The proposal is still at the conversation stage with the government and may come up towards the end of the current fiscal
The country's largest lender State Bank of India (SBI) today said it was planning to mop up Rs20,000 crore from rights issue by this fiscal end, reports PTI.
"We are expecting to raise Rs20,000 crore from rights issue," SBI chairman O P Bhatt told reporters on the sidelines of a CII event in New Delhi.
He said the issue may come by this fiscal end since the bank is currently talking to the government about it.
"It is still at the conversation stage (with the government). That is why, if at all it comes up, may be it would be coming up towards the end of this fiscal," Mr Bhatt said.
On the liquidity in the system, SBI said it will remain tight in June due to payment towards third generation (3G) spectrum auction and expected outgo for broadband wireless access (BWA).
However, the liquidity position should ease by next month, he said.
Over Rs67,000 crore was paid by telecom operators for spectrum for third generation telephony. The BWA auction so far will lead to cash outgo of Rs34,000 crore.
The Nikhil Gandhi-promoted entity has planned investments of around Rs5,000 crore in the logistics segment in the next five years
SKIL Infrastructure Ltd (SKIL Infra), which plans to come out with a public issue soon, is looking at investments of up to Rs5,000 crore in the logistics segment in the next five years. The group plans to emerge as a complete door-to-door multi-modal logistics company.
"We were the first private players in the Indian railway arena and now we plan to become a multi-modal logistics firm providing complete door-to-door services," said Nikhil Gandhi, group chairman and executive chairman, SKIL Infrastructure.
The group was responsible for the first public-private project with the Indian Railways involving conversion of metre gauge to broad gauge.
The group plans an investment of around Rs1,500 crore to Rs2,000 crore in the next three years for horizontal expansion in the logistics segment. Going forward, it also envisages scope for vertical expansion investments of up to Rs3,000 crore.
"Horizontal and vertical (expansion) put together, there is an opportunity to invest up to Rs5,000 crore in the next five years," said Mr Gandhi.
Currently, the group is developing logistics facilities at two locations-Navi Mumbai and Jhansi. The facilities are being developed on the hub-and-spoke model. In the next five years, SKIL plans to have around 60 such hubs all over India.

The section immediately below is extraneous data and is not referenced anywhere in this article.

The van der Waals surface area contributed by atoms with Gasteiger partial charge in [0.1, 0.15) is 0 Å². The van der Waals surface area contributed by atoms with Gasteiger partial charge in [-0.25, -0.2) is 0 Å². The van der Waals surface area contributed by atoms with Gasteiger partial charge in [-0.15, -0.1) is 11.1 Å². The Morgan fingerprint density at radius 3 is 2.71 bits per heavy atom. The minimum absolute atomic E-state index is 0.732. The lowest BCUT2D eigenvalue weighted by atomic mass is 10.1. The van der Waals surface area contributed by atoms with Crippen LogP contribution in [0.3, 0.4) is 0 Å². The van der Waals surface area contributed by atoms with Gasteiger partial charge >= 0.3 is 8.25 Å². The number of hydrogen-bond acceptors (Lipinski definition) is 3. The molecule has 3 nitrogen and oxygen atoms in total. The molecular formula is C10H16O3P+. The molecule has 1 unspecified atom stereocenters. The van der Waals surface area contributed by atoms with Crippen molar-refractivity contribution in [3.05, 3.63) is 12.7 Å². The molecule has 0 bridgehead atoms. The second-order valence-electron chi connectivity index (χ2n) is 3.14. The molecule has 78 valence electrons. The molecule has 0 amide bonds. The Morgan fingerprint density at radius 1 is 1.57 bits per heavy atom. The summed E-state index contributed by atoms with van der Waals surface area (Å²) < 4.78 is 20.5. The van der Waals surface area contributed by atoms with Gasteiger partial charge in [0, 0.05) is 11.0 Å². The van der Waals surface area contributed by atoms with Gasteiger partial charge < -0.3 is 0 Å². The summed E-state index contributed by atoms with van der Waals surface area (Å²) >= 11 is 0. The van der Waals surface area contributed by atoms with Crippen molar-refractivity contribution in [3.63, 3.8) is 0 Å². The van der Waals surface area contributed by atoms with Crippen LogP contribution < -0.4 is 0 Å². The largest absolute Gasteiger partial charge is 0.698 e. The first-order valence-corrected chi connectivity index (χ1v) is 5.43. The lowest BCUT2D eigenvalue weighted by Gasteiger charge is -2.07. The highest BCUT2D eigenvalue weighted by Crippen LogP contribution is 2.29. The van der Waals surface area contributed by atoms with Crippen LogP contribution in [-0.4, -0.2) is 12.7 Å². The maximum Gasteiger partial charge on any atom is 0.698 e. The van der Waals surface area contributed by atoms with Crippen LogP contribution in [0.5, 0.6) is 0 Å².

Apart from developing these hubs, the group is also actively looking at the new rail freight privatisation schemes announced last week. Indian Railways had announced entry of private players in the freight terminal and train operations business through two schemes-PFT and SFTO. The private freight terminal (PFT) segment will allow private players to operate rail freight terminals, while the special freight train operator (SFTO) scheme facilitates private players to own and operate freight trains for movement of certain commodities. SKIL is closely pursuing both these schemes.
Mr Gandhi is optimistic over the growth prospects in the logistics segment.
"In the next ten years, this sector will grow from $80 billion (currently) to a market of $200 billion to $300 billion. There will be only 10 to 15 large players who will occupy around 90% of this space. Experience will help us become a strong player," he said.
The SKIL group soon plans to raise around $300 million through the initial public offer (IPO) route. A few months back, the group purchased a significant stake in Pipavav Shipyard from engineering giant, Punj Lloyd.
The group also plans huge expansions in the power and port sectors. Mr Gandhi in one of his earlier interviews (see http://www.moneylife.in/article/8/4585.html) to Moneylife had detailed plans for setting up thermal power capacity of up to 1,320MW. The company also plans two ports, one each on the western and eastern coasts. This infrastructure group is looking at partnerships with international players for its expansion plans.
Occupancy rates are going up, but average revenues per room seem to be witnessing a fall